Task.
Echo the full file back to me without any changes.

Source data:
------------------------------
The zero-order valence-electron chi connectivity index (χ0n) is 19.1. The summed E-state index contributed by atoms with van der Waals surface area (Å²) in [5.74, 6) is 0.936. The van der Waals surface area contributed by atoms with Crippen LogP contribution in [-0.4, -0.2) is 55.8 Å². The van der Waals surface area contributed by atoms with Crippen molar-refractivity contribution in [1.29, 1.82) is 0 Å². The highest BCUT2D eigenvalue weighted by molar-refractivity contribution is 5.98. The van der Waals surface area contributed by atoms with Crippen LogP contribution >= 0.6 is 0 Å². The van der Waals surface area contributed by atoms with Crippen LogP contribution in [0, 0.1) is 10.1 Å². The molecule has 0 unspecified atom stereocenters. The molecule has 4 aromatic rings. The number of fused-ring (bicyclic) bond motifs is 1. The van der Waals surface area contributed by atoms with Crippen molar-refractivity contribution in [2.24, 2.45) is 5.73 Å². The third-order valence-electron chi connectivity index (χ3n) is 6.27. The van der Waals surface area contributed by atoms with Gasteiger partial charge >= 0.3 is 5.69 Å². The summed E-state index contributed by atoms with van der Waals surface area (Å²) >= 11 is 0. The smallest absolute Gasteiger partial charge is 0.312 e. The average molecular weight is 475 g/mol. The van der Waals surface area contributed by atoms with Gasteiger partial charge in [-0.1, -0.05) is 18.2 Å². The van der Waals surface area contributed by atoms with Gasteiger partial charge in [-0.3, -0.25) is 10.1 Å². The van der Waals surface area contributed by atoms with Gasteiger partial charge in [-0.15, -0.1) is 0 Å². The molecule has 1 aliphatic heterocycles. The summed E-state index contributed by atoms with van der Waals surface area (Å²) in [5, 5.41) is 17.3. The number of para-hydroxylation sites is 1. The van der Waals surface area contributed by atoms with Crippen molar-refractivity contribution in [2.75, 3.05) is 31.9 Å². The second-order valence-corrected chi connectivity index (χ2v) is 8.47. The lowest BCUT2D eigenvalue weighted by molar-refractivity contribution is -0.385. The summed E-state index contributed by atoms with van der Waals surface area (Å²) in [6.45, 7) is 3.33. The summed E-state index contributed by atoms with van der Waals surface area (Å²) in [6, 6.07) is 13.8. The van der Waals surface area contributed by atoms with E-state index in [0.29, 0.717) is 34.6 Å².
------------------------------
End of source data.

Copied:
The zero-order valence-electron chi connectivity index (χ0n) is 19.1. The summed E-state index contributed by atoms with van der Waals surface area (Å²) in [5.74, 6) is 0.936. The van der Waals surface area contributed by atoms with Crippen LogP contribution in [-0.4, -0.2) is 55.8 Å². The van der Waals surface area contributed by atoms with Crippen molar-refractivity contribution in [1.29, 1.82) is 0 Å². The highest BCUT2D eigenvalue weighted by molar-refractivity contribution is 5.98. The van der Waals surface area contributed by atoms with Crippen LogP contribution >= 0.6 is 0 Å². The van der Waals surface area contributed by atoms with Crippen LogP contribution in [0, 0.1) is 10.1 Å². The molecule has 0 unspecified atom stereocenters. The molecule has 4 aromatic rings. The number of fused-ring (bicyclic) bond motifs is 1. The van der Waals surface area contributed by atoms with Crippen molar-refractivity contribution in [2.24, 2.45) is 5.73 Å². The third-order valence-electron chi connectivity index (χ3n) is 6.27. The van der Waals surface area contributed by atoms with Gasteiger partial charge >= 0.3 is 5.69 Å². The summed E-state index contributed by atoms with van der Waals surface area (Å²) >= 11 is 0. The smallest absolute Gasteiger partial charge is 0.312 e. The average molecular weight is 475 g/mol. The van der Waals surface area contributed by atoms with Gasteiger partial charge in [-0.1, -0.05) is 18.2 Å². The van der Waals surface area contributed by atoms with Gasteiger partial charge in [-0.3, -0.25) is 10.1 Å². The van der Waals surface area contributed by atoms with Gasteiger partial charge in [-0.15, -0.1) is 0 Å². The molecule has 1 aliphatic heterocycles. The summed E-state index contributed by atoms with van der Waals surface area (Å²) in [5, 5.41) is 17.3. The number of para-hydroxylation sites is 1. The van der Waals surface area contributed by atoms with Crippen molar-refractivity contribution in [2.75, 3.05) is 31.9 Å². The second-order valence-corrected chi connectivity index (χ2v) is 8.47. The lowest BCUT2D eigenvalue weighted by molar-refractivity contribution is -0.385. The summed E-state index contributed by atoms with van der Waals surface area (Å²) in [6.45, 7) is 3.33. The summed E-state index contributed by atoms with van der Waals surface area (Å²) in [6, 6.07) is 13.8. The van der Waals surface area contributed by atoms with E-state index in [0.29, 0.717) is 34.6 Å².